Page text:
> Please introduce yourself, in your own words. What are your interests?
My name is Rui Luz, I was born twenty-six years ago and my main interests are Art, especially photography and music; Nature, from simply getting lost in a forest to the human kind; and Caffeine. ;)
> Where did you begin with artistic endeavours? How did you come across Abstraction or Surrealism?
Well since I was a kid, I always held a drawing pen: my imagination was always my biggest friend and along with a pen I spent most of my early days between paper sheets and even my house walls. My mom wasn't particularly fond of the last one, but it was great to have fun and to create my "own" world. Then in high school, I tried to get into arts, but I always felt like an outsider: I didn't find it appealing enough, maybe because I love artistic freedom and it was a point if my life where other things came into play. So I quit the idea, and went the other way around. Then in 2003 or 2004, I decided to buy a digital camera and due to a friend of mine, started exploring the digital art world: in a very subtle way, it was great to take pictures that you could see immediately in a screen near you and from that point on my 'explorations' matured. I came across the Abstract-Surreal world between 2008 and 2009; I had gotten myself into a photography school and one of my teachers helped me a lot to develop my own vision until that point I never realized how freely you could travel between Abstractions or Surrealism and how multiversed it can be. I had earlier contacts, but that time was the most important to me because it helped me to understand certain points I wasn't able to perceive earlier. It was mostly a maturing point that lead me to delve more into it and comprehend that a part of me was already into abstractionism without even knowing it.
> How would you explain the concept of Abstraction or Surrealism to someone with no experience with the genre?
For me, the concept of Abstractionism and Surrealism is all about having your own vision and wanting to create and show a world that is a universe on its own. In my opinion they are the most open and freely interpreted kinds of arts, as you have to release yourself from the current reality you are in and delve into realities that are unknown. It's like travelling to somewhere unknown and not being afraid of what you will find: I believe that Plato's Allegory comes into mind.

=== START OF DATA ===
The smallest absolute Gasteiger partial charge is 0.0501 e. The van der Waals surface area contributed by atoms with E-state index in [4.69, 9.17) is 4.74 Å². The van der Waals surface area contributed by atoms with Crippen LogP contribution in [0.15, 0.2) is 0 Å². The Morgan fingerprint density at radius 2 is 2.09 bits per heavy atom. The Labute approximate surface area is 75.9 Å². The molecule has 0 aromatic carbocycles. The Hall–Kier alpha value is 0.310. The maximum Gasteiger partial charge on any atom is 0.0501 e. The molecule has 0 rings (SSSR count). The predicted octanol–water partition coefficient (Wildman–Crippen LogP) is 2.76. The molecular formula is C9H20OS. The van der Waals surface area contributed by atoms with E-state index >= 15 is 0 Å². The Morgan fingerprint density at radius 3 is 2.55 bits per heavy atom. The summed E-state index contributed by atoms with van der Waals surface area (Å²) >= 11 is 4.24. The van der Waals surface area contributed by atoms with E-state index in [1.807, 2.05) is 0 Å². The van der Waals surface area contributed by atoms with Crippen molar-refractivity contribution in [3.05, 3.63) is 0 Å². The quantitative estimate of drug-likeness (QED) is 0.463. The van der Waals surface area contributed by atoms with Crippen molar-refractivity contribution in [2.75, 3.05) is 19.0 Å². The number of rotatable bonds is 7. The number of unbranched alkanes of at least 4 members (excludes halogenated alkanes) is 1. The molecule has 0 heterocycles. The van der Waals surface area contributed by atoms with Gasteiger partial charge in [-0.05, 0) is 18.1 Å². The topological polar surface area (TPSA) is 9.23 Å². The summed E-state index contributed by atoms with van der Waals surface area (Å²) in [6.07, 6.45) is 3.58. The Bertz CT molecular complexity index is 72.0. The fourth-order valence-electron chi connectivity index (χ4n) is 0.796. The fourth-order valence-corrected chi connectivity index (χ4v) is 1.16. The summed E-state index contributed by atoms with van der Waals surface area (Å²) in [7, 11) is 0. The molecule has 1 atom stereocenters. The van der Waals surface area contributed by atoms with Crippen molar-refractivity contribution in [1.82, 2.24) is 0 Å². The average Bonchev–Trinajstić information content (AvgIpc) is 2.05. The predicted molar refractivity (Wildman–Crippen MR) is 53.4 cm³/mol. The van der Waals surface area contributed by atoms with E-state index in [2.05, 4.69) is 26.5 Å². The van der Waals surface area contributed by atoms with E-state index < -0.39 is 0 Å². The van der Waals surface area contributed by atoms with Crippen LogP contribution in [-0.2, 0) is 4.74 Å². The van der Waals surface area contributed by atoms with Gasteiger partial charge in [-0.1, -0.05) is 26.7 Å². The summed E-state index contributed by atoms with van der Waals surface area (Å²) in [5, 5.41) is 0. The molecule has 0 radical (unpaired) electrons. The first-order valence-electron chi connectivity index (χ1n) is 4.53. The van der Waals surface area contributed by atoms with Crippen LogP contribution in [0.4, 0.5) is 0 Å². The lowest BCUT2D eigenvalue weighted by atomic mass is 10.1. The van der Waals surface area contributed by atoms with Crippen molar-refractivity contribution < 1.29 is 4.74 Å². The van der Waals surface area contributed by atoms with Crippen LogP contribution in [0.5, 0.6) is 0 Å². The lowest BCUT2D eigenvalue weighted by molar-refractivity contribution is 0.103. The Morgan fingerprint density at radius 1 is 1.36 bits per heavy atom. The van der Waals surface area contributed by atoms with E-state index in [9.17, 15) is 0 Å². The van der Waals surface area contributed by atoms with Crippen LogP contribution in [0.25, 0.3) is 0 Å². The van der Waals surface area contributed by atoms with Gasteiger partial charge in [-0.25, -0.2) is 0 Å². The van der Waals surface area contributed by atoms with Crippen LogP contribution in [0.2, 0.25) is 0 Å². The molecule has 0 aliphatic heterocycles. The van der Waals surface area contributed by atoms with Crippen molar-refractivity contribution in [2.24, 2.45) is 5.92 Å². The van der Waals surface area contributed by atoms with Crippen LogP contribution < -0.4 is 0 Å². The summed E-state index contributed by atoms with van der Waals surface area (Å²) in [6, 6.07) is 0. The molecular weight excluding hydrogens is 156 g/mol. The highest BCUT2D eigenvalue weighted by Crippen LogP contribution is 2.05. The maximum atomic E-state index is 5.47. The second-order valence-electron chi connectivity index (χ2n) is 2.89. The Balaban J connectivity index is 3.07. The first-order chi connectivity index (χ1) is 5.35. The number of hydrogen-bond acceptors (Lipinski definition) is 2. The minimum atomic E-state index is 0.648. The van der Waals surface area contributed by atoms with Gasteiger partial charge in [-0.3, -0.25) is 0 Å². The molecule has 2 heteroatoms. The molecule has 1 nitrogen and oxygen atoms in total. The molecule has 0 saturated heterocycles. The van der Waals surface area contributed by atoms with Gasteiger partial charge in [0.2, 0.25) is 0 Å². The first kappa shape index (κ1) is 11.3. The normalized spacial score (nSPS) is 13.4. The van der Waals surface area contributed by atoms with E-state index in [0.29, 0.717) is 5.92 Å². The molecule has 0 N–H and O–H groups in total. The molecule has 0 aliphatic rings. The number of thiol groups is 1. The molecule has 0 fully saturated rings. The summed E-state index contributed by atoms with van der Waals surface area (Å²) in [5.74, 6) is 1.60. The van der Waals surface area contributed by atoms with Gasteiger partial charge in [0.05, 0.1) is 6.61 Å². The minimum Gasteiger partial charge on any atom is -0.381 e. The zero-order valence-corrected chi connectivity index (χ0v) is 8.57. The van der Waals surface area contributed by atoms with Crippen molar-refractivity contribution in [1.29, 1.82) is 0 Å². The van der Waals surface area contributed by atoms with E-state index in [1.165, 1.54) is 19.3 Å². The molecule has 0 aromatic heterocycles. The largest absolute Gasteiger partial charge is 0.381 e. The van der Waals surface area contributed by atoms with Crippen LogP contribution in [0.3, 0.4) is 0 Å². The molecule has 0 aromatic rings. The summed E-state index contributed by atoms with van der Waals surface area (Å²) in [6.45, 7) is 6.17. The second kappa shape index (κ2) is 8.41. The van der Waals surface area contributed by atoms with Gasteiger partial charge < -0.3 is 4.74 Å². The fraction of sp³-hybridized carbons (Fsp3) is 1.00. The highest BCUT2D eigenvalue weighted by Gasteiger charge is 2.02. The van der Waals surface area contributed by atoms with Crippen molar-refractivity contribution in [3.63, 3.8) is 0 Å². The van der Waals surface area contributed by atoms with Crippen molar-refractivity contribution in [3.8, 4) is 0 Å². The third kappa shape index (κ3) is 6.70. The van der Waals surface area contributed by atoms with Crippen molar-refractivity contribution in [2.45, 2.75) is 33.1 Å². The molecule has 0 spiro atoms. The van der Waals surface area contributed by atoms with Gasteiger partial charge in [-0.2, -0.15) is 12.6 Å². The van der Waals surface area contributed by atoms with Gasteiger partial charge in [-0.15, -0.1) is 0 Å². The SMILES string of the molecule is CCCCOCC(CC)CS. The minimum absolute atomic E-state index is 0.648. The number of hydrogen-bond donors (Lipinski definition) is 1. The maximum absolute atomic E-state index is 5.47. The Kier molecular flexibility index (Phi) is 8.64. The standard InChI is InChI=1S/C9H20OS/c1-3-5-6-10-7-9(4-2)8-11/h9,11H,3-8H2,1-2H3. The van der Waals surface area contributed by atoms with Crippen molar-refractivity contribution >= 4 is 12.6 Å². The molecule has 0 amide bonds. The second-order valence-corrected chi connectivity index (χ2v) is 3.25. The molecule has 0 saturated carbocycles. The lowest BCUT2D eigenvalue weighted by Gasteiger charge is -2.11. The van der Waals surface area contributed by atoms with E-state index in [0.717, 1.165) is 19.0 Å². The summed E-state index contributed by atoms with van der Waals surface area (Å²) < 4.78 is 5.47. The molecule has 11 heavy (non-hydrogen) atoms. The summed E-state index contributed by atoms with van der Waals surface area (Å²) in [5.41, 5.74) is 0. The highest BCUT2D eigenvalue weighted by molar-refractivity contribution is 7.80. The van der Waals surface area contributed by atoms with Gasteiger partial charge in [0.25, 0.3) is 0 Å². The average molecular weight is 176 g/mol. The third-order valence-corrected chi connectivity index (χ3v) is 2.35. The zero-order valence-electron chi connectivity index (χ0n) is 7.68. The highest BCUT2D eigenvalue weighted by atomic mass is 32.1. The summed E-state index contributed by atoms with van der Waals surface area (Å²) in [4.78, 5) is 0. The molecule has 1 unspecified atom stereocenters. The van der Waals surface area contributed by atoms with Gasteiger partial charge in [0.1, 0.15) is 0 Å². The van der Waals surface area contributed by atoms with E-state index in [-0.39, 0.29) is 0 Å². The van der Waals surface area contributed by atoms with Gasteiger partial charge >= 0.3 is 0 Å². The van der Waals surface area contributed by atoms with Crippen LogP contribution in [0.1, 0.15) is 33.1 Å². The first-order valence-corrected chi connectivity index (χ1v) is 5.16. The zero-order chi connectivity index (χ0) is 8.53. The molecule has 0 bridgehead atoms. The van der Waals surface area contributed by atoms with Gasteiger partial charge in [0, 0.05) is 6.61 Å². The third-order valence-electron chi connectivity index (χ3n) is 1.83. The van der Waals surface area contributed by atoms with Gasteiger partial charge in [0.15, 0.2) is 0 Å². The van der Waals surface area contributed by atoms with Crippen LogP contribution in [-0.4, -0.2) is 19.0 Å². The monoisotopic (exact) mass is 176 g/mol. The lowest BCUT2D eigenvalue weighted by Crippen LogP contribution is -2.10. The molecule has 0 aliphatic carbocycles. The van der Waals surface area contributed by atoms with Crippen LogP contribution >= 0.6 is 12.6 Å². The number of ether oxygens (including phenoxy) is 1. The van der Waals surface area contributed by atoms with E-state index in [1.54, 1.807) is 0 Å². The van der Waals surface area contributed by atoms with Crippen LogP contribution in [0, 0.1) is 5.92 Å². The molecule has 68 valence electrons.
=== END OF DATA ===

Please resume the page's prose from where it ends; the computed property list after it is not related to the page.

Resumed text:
> What inspires you to use Abstraction or Surrealism in your work?
Mostly the desire to explore and release myself from the current reality: it's always a different experience and the results can be really unexpected. It's a thrill on its own.
> What do you want to express with your artwork? What is the idea you're trying to put across?
I want to show a different perspective, different dimensions, different feelings, hidden meanings. Ultimately, I want to explore and show the results of the discovery.
> What are your 'tools of the trade'? How do you create your art?
The tools range from a digital camera, Photoshop, and lots of music. I get inspired by music a lot of the time, mostly the atmospheric/ambient kind: sometimes I try to recreate how a song sounds like in my head and where it takes me; how it makes me feel. Life inspires me as well; certain events moulded my conscience and I represent that: sometimes it happens in an unconscious way, only realizing after the creation process is over. I can be at home, sitting in a chair, a certain song starts playing and the melody or the lyrics 'wake me' and it starts a chain reaction and I know I have to do something about it. Or, I am in a place and the light and the atmosphere affects me; or a certain event is happening; or just a simple thought that comes out of nowhere, and brings a concept with it which I know I must represent somehow. I think my creation process works differently every time.
> Do you think the quality of a piece depends more upon technical perfection, or the message contained therein?
I think both are important but the message is always the essence or substance, while the technical part is mostly what's on the surface. Some pieces are meant to look 'ugly' on purpose, but the message can be beautiful. A bit like people.
> Who are your favourite visual artists, and why?
I love Hiroshi Sugimoto's work because he is much more than an artist, he is also a philosopher: his work revolves around time and reality and has an essence of his own. It seems really simple, but can convey so much in so little. Paulo Nozolino, a Portuguese photographer, because his work is quite nocturnal; he reminds me of a lost soul that wanders the earth during the night and shows you certain perspectives and moments that you don't see in your everyday life, at least in the way he shows them. And finally Mark Rothko, a painter who is truly abstract: his work is very repetitive and minimalistic in the true sense. I look at his paintings and I see this identity always present, this certain mind-lock: very orderly and simple, and I really admire that.
> Which dA Groups would you recommend to someone looking to get involved with abstract and surreal art?
> What advice would you give to an absolute beginner in the genre?
The best advice I can give is to experiment a lot. Also, take some ideas from your favourite artists and test them out yourself.
> Any final words on abstract and surreal art?
Reality is the lock; experimentation and distortion are the keys.
> In conclusion, pick nine works from your Favourites that you particularly enjoy.